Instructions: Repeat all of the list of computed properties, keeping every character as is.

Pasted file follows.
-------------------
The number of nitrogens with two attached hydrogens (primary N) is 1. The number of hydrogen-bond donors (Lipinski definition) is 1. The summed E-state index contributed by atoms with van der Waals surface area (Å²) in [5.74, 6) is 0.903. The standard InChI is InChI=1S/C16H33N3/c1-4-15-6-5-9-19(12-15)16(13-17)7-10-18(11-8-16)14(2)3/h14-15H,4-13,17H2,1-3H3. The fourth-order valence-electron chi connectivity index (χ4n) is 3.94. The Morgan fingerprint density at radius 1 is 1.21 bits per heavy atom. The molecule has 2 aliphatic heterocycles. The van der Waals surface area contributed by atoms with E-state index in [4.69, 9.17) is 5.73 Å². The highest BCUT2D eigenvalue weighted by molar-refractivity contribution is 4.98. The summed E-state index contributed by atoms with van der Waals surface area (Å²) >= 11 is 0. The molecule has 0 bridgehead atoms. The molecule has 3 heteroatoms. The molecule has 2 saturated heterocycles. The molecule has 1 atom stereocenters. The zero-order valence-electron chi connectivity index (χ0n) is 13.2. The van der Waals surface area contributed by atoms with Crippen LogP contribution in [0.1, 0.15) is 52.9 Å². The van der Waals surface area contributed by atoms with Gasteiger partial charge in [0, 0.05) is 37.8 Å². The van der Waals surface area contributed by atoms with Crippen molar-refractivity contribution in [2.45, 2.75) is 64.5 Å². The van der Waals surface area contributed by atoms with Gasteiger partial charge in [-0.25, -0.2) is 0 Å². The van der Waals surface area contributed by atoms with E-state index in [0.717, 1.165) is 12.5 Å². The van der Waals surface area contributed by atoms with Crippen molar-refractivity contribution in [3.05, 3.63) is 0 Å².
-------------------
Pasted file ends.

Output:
The number of nitrogens with two attached hydrogens (primary N) is 1. The number of hydrogen-bond donors (Lipinski definition) is 1. The summed E-state index contributed by atoms with van der Waals surface area (Å²) in [5.74, 6) is 0.903. The standard InChI is InChI=1S/C16H33N3/c1-4-15-6-5-9-19(12-15)16(13-17)7-10-18(11-8-16)14(2)3/h14-15H,4-13,17H2,1-3H3. The fourth-order valence-electron chi connectivity index (χ4n) is 3.94. The Morgan fingerprint density at radius 1 is 1.21 bits per heavy atom. The molecule has 2 aliphatic heterocycles. The van der Waals surface area contributed by atoms with E-state index in [4.69, 9.17) is 5.73 Å². The highest BCUT2D eigenvalue weighted by molar-refractivity contribution is 4.98. The summed E-state index contributed by atoms with van der Waals surface area (Å²) >= 11 is 0. The molecule has 0 bridgehead atoms. The molecule has 3 heteroatoms. The molecule has 2 saturated heterocycles. The molecule has 1 atom stereocenters. The zero-order valence-electron chi connectivity index (χ0n) is 13.2. The van der Waals surface area contributed by atoms with Crippen LogP contribution in [0.1, 0.15) is 52.9 Å². The van der Waals surface area contributed by atoms with Gasteiger partial charge in [0, 0.05) is 37.8 Å². The van der Waals surface area contributed by atoms with Crippen molar-refractivity contribution in [2.45, 2.75) is 64.5 Å². The van der Waals surface area contributed by atoms with Gasteiger partial charge in [-0.25, -0.2) is 0 Å². The van der Waals surface area contributed by atoms with E-state index in [0.717, 1.165) is 12.5 Å². The van der Waals surface area contributed by atoms with Crippen molar-refractivity contribution in [3.05, 3.63) is 0 Å².